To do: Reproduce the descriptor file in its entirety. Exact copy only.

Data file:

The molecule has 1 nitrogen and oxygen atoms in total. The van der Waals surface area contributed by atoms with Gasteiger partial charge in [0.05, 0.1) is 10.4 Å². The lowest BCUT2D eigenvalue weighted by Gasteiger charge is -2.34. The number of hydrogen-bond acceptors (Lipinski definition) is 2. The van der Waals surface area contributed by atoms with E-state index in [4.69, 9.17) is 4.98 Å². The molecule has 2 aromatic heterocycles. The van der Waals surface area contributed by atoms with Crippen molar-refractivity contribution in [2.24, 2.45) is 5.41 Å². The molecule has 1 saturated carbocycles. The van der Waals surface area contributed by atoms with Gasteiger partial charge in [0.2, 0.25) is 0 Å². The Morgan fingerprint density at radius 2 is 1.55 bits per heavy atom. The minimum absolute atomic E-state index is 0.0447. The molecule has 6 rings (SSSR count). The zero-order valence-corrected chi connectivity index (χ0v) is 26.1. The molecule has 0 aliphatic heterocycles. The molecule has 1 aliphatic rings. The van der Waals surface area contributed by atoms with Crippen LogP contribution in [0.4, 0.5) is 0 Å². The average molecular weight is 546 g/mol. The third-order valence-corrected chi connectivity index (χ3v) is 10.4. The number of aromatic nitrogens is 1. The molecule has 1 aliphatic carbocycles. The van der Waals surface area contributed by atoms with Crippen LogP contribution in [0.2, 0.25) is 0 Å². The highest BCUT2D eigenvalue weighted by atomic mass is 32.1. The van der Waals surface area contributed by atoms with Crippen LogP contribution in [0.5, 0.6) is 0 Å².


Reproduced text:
The molecule has 1 nitrogen and oxygen atoms in total. The van der Waals surface area contributed by atoms with Gasteiger partial charge in [0.05, 0.1) is 10.4 Å². The lowest BCUT2D eigenvalue weighted by Gasteiger charge is -2.34. The number of hydrogen-bond acceptors (Lipinski definition) is 2. The van der Waals surface area contributed by atoms with E-state index in [4.69, 9.17) is 4.98 Å². The molecule has 2 aromatic heterocycles. The van der Waals surface area contributed by atoms with Crippen molar-refractivity contribution in [2.24, 2.45) is 5.41 Å². The molecule has 1 saturated carbocycles. The van der Waals surface area contributed by atoms with Gasteiger partial charge in [0.2, 0.25) is 0 Å². The Morgan fingerprint density at radius 2 is 1.55 bits per heavy atom. The minimum absolute atomic E-state index is 0.0447. The molecule has 6 rings (SSSR count). The zero-order valence-corrected chi connectivity index (χ0v) is 26.1. The molecule has 0 aliphatic heterocycles. The molecule has 1 aliphatic rings. The van der Waals surface area contributed by atoms with Crippen LogP contribution in [0.4, 0.5) is 0 Å². The average molecular weight is 546 g/mol. The third-order valence-corrected chi connectivity index (χ3v) is 10.4. The number of aromatic nitrogens is 1. The molecule has 1 aliphatic carbocycles. The van der Waals surface area contributed by atoms with Crippen LogP contribution in [0.2, 0.25) is 0 Å². The highest BCUT2D eigenvalue weighted by atomic mass is 32.1. The van der Waals surface area contributed by atoms with Crippen LogP contribution in [0.5, 0.6) is 0 Å².